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It's not nearly powerful enough to pull in the Millennium Falcon, but four groups of physicists have independently come up with the same basic idea for a real-life tractor beam. The laser beam the groups have dreamed up could drag an object the size of only a grain of salt or smaller, but experts say it could provide a new tool for manipulating tiny objects such as cells.

"It's new, it's exciting, and who knows what it might be good for?" says Juan José Saénz, a theorist at the Autonomous University of Madrid, who was not involved any of the papers but whose own group was also working on the idea. "It's fascinating that four or five groups are at the same time coming out with the same idea."


Bizarre beam. A Bessel beam is made by overlapping ordinary light waves that travel at an angle (left). The entire beam propagates forward with an intensity profile (right) that remains constant along the length of the beam, and new calculations suggest it can act as a small-scale tractor beam.Credit: Egmason/Wikimedia Commons


It's not news that light can move an object. Since the 1980s, scientists have pulled small objects around using so-called optical tweezers, which can grab hold of tiny objects such as cells and pull them around. And in the past half-decade, physicists have used the tiny force of light to set nanometer-scale beams and cantilevers aquiver—or to still their motion.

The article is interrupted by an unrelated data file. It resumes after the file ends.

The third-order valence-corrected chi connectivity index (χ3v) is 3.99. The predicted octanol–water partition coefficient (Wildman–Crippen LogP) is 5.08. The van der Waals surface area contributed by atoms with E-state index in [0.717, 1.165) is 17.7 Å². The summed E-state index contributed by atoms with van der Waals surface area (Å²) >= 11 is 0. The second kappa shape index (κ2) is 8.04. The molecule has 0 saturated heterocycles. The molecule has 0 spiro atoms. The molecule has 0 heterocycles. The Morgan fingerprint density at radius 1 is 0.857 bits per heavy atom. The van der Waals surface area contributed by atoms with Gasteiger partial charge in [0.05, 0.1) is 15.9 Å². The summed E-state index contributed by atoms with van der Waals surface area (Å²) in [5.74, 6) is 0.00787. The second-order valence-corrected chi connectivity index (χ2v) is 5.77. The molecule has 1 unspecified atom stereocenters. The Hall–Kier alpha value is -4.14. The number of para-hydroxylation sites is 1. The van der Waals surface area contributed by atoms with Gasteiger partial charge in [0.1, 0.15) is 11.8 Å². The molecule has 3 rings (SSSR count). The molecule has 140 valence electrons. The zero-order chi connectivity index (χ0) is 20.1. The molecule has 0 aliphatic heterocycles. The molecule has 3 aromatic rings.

Physicists have identified a few basic ways that light can flex its muscle. Like a blast of water from a hose, a light beam exerts a tiny forward push when it hits something. Light can also pull an object, using something called the gradient force. This force comes about because the electric and magnetic fields in the light polarize the material in the object, and the polarized object can then reduce its energy by moving to where the light is most intense.

The tractor beam would work in a new way. In this case, the light would pull an object toward the source of the beam even though the beam has the same intensity all along its length. The trick is to use a special type of laser beam. In an ordinary beam, each photon moves in the direction of the beam, so when a photon bounces directly back from an object, it imparts the largest possible push. However, physicists can generate a beam by overlapping light waves that make an angle relative to the desired direction (see figure). The overlapping waves produce a forward-moving beam known as a Bessel beam whose intensity remains constant along its length. But each photon is now moving at an angle relative to the beam. So when one bounces off an object, it exerts a smaller forward push.


From Science at


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Ah! Yes, the beginning of what the sci-fi writers dreamed up years ago.


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